The Fallacy of Teamwork Part II: Michael Jordan Doesn’t Need a Memo
In my continuing critique of the notorious practice of applying team-sports models to
business work it is useful to ask what neuroscience has to say on the subject.
The tool that makes all teamwork possible is communication. Neuroscience and brain imaging studies make it clear that the kind of communication that occurs in sports differs profoundly from the kind that occurs with symbolic thought used in business projects. (1). The buddy who watches your back on the battlefield doesn’t need a memo to figure out what to do if there is an incoming RPG. There may be only a few seconds to react. Training, instinct and reflexes kick in, exactly as they do on the basketball court or the soccer field.
The language which facilitates physical skill focuses on spatial-temporal reasoning, not symbolic thought or language. Michael Jordan doesn’t need a memo either. This language has a several million year head start over human language, which has been around for only 100,000 years. (2 & 3).
Athletes use a different and older language than employees collaborating on a business memo. The units of information exchanged differ and the way the information is processed in the brain differs. Symbolic thought would slow down basketball players while the spatial reasoning skills involved in passing the ball are useless to workers drafting a memo.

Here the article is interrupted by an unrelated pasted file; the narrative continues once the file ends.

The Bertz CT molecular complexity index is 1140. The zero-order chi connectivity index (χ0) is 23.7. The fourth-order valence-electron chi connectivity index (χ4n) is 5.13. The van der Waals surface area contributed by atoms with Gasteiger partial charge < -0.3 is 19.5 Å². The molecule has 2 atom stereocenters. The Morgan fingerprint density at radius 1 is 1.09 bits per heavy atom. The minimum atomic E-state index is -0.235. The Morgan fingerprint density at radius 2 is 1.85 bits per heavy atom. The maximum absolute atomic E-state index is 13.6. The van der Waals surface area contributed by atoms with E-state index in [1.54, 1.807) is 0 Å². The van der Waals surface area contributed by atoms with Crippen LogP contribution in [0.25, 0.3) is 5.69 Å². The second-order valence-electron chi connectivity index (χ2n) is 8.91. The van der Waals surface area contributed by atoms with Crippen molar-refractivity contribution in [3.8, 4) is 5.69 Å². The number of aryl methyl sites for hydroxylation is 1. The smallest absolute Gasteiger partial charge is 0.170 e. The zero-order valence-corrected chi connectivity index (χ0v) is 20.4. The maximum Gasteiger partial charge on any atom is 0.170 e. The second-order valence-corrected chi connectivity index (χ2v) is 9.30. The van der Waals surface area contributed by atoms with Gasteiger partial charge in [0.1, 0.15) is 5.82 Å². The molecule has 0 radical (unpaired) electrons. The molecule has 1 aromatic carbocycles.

Collaborative projects of any kind require the following questions to be answered: Who does what, when, where, and how? These are real questions (the “five friends” of poet and author Rudyard Kipling) that must be answered by real people accepting real responsibility. The error of reification, of thinking that ‘the team will write the memo’ is always invoked whenever the word ‘team‘ is used this way.
For collaborative mental labor the subjects to be charged with responsibility better have a pulse and a brain. In this sense teams don’t even exist: There is no such thing as a team. This is why I prefer the word ‘collaborate’ over teamwork. The word ‘team’ is semantically inadequate.
But there is one special kind of teamwork that is better than any other and uses a language that evolved in vertebrates many hundreds of millions of years ago - this is the interactions that occur between neurons inside the brain. Brain cells communicate with one another very well. Communication between people is slower and always more difficult than thinking. The greatest teamwork in the world is what goes on inside our own heads.
What if the neurons inside the brain communicated with one another with exactly the same degree of efficiency as human communication? Such a brain would be a disaster. Conversely, what if workers collaborating on a project could communicate with exactly the same degree of efficiency as neurons talking to each other inside the brain? This is an unknown ideal of teamwork, and we are very, very far from it.
Perhaps for these reasons the highest levels of human achievement in fields requiring symbolic thought are dominated by individuals, not teams. Human communication and the collaboration which depends on it has a long way to go to catch up with the speed of thought. The silent and instinctive language spoken by athletes is no help with business projects.
In order to think outside the box you must first step out of the box!
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